Fantasy Premier League has taken off. In 2003, 75,000 people played. In 2019, over six million played.

Part of this, naturally, is the growth of the Premier League. It has transformed from a domestic football league to a worldwide product, a brand recognised on every continent. The league is unquestionably the biggest not just in football, but in any sport in the world.

Fantasy sports aren’t a new thing, and they’re far from exclusive to the Premier League. Drafts for fantasy baseball and fantasy NFL leagues have been a thing for a long time. The format of those leagues is different; they’re distinctly personal.

Fantasy Premier League is unique, and while other leagues (usually run by newspapers) exist, the official FPL game doesn’t have any financial reward. It’s competitive for the sake of competitiveness, and it thrives.

Quite obviously, the internet has opened doors for fantasy sports. Versions of fantasy Premier League games had been around previously, but it was the opportunity to compete online that changed everything.

Fans could compete in leagues of fans of their team, with their workmates or look to work their way up the overall ranking.

It has brought a new angle to football watching for many and – in some cases – will have attracted people to the sport.

FPL is a topic of conversation in its own right, and some will have jumped on the bandwagon to be involved in that, regardless of their interest in the actual football.

Sports betting and fantasy sports are closer linked than some may think. Some bookmakers offer odds on fantasy scoring, and daily fantasy sports are an enormous industry. Pay-to-enter fantasy games are only growing in popularity.

The growth of FPL cannot be attributed to any one factor. The Premier League’s evolution was a precursor to FPL becoming a game played by millions, but it did not guarantee such growth.

There are whole online communities, subscription websites and blogs dedicated to this game - it has ignited football fans all over the world not just to support their team but have a vested interest in the performance of players across the division. Twitter erupts when John Lundstram scores.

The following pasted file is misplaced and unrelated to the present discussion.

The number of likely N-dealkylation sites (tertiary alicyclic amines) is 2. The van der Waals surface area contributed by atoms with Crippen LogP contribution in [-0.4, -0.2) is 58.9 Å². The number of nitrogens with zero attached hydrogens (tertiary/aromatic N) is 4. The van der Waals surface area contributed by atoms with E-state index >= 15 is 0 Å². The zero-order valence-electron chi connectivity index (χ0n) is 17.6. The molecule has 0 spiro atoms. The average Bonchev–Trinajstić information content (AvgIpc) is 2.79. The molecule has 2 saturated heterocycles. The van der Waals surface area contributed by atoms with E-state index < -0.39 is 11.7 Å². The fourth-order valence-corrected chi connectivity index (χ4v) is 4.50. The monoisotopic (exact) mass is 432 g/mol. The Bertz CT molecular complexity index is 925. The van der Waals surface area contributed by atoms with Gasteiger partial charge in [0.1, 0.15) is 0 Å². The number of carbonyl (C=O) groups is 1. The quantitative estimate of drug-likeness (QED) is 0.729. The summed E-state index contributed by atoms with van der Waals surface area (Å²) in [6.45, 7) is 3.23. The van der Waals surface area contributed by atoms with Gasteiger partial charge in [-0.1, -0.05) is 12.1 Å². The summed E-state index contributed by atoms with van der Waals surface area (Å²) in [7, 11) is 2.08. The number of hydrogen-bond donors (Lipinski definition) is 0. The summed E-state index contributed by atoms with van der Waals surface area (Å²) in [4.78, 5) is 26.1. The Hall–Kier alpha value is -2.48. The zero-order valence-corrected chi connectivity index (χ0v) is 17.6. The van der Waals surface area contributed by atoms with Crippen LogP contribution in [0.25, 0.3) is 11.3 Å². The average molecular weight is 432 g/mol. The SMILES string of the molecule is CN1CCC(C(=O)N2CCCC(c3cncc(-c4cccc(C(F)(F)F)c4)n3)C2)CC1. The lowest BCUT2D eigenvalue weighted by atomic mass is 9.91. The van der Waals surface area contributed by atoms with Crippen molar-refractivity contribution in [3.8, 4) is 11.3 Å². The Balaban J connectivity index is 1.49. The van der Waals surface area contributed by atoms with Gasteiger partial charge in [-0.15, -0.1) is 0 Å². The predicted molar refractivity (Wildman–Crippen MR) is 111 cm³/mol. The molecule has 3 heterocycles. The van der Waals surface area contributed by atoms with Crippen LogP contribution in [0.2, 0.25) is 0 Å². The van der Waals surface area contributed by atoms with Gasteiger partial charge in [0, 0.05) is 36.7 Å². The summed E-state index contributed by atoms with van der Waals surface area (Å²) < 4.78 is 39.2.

Sites like Fantasy Football Fix advise FPL players on transfers, selection and captaincy. Their price predictor gives an indication of when to buy and sell to edge your budget up from the £100 million mark.

FPL managers deliberate over decisions for hours. Fixtures are analysed, as are form and manager rotation patterns.

The most committed will take research to the next level. Ben Crellin is a must-follow for any FPL manager – his spreadsheets provide guidance for potential double (and even triple) gameweeks. Navigating those crucial gameweeks can make all the difference in mini-leagues.

That perhaps touches on why FPL is such a success. It is accessible, the scoring is simple, but it can be taken to several more levels beyond picking a team and making transfers when required. There is ‘value’ in planning ahead and doing research, but it isn’t a necessity.

The game can be enjoyable if you’re a novice or a seasoned competitor. If you’re sifting through all the latest Premier League news or are happy to pick up the player who appears to be hitting form, there’s no certainty of success.

That element of luck is a leveller of sorts, and that – for many, at least – will add to the fun (although it might be frustrating if your non-football-fan colleague humiliates you in the office league).

Finding the fantasy football value picks is what every FPL boss dreams off. Picking up that differential player weeks before anyone else can see your overall ranking soar. How much effort goes into finding those bargains depends on the player, but that’s the beauty of it.

Sergio Aguero at home to the bottom placed team is never a guarantee of points. Selecting a bottom-half centre defender against Manchester City doesn’t always equal disaster.

The role of luck shouldn’t be forgotten about, and that opens the game to those outside of the football-obsessed corners of the internet.

FPL is a game that can be played by a family with a wide range of football knowledge. It can be serious competition between diehard fantasy competitors, and it can be an annual tradition between friends.

Fantasy Premier League’s versatility has allowed it to ride the division’s growth to become one of the most visited fantasy sports websites in the world.

The Twitter account is closing in on one million followers - the announcement of goal scorers and bonus points are eagerly anticipated on every continent. FPL’s popularity doesn’t seem like decreasing any time soon.


*Credit for the main photo belongs to Rui Vieira / AP Photo*

About the Author
Sam Cox

Sam is a sports tipster, specialising in the Premier League and Champions League.

He covers most sports, including cricket and Formula One. Sam particularly enjoys those on the other side of the Atlantic Ocean – notably MLB and NBA.

Watching, writing and talking about sports betting takes up most of his time, whether that is for a day out at T20 Finals Day or a long night of basketball.

Having been writing for several years, Sam has been working with 888Sport since 2016, contributing multiple articles per week to the blog.